1. Make sure to plant at the right time – March or April and harvest before November.
2. Make sure your soil is well-draining; add sand or wood chips to improve soil drainage. Do NOT add gravel or stones to soil where you are planting potatoes. Loose soil is best. Plant in raised beds if you can.
3. Plant at higher elevations, if possible. If you have some land at a higher elevation, this is better for planting potatoes. Generally, the drainage is better and the temperature of the soil will be less than soil at sea level, too.
No matter if you plant at an elevation or not, make sure to turn up the soil really well before planting potatoes. Turn it over, remove any large rocks you come across, and generally aerate the soil. If you find it’s very moist, now is the time to mix in additional sand, too.
So Where Are The Best Places In Hawaii To Grow Potatoes?
If you couldn’t tell already, growing potatoes in the tropics really requires a sweet spot in climate. I have seen growers with a successful potato crop down by the coast, but they have thumbs greener than green.
For the best potatoes, you’re going to want to be growing them in higher elevations like Volcano or Waimea on Hawaii Island or Makawao and Kula on Maui, just over on the drier sides of each location.
It’s not a very big area that you can easily grow potatoes in here in Hawaii, but if you live in these areas, consider yourself lucky. Hopefully, the pests won’t find you.
Planting from seed versus potato cuttings
The most common way to plant potatoes is usually to plant from cuttings. You allow a few potatoes to sprout, then cut them up, ensuring 1 or 2 ‘eyes’ are in each cutting.
You should be very careful when planting potatoes from cuttings of potatoes purchased from the grocery store. Store-bought potatoes may be great for eating, but they carry risks for using when planting.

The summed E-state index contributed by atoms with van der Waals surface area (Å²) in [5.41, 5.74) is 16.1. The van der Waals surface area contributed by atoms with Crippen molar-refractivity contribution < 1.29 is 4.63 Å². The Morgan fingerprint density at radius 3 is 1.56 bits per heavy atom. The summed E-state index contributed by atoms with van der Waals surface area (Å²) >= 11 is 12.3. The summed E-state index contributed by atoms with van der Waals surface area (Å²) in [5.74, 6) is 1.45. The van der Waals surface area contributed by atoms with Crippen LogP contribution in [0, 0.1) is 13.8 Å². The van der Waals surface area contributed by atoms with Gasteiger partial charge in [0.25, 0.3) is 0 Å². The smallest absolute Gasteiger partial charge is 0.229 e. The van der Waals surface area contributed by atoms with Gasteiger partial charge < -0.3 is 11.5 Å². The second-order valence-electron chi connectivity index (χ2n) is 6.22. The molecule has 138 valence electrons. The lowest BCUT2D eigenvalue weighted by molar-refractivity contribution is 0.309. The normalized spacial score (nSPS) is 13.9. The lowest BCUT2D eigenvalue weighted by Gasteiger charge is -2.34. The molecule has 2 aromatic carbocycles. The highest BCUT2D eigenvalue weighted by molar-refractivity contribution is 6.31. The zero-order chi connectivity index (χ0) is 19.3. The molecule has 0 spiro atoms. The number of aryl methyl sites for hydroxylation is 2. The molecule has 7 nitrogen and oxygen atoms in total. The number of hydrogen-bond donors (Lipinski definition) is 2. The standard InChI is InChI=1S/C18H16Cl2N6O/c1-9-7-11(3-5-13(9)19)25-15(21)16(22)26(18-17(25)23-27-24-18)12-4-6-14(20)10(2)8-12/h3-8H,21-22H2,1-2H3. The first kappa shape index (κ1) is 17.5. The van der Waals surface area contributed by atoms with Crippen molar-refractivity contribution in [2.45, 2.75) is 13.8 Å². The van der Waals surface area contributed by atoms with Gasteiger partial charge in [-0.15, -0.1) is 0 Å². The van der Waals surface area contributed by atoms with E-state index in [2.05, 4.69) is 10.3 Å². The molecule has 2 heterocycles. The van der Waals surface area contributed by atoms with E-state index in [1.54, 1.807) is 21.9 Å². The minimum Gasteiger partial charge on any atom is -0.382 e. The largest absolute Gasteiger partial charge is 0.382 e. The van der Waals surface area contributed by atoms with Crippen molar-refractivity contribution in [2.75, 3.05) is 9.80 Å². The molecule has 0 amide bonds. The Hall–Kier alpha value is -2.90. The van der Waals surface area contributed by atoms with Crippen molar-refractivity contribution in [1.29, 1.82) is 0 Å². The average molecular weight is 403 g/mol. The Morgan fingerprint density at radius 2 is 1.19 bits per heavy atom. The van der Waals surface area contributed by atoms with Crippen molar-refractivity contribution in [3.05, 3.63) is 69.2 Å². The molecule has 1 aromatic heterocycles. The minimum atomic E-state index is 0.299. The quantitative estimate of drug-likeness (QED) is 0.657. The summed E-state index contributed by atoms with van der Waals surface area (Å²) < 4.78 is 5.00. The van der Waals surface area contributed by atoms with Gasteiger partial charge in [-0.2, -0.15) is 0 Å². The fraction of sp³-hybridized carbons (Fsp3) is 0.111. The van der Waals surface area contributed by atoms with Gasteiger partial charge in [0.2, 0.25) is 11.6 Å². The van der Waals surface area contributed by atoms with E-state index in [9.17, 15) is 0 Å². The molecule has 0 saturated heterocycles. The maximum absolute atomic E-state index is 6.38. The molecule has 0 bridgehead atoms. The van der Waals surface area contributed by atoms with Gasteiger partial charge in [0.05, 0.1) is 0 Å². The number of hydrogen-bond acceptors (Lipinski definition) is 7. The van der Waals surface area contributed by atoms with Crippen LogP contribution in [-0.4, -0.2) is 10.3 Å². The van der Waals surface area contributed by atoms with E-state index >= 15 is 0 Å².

Why? Disease. If you accidentally plant a potato cutting that has any of the many varieties of blight, rot, or cankers, you risk infecting your soil with it. That’s so much worse than just ruining a single potato harvest – you put your land at risk, too! These diseases affect more than just potatoes when they get into the soil – they can harm sweet peppers, eggplant, and tomatoes, too.
If you do choose potatoes to sprout and use as cuttings, only use potatoes from sources you trust: another homesteader or an organic farm are good choices. The advantage here is that you also know these locally grown potatoes will do great in the tropical climate.
Potatoes from cuttings are genetically identical to the parent variety, so there shouldn’t be any surprises when planting cuttings.
The alternative to growing potatoes from cuttings is growing from seed. You should order seeds well in advance, to make sure you’re ready to plant them in time. You could plant seedlings in February or early March indoors and be ready to move outside in April.
Seed potatoes have the advantage of being clear of disease, so you won’t put your soil at risk.
Choose any of the heat-resistant varieties listed above for best growth in the tropics. Time your growing to avoid the wet season and prepare your soil for optimal drainage.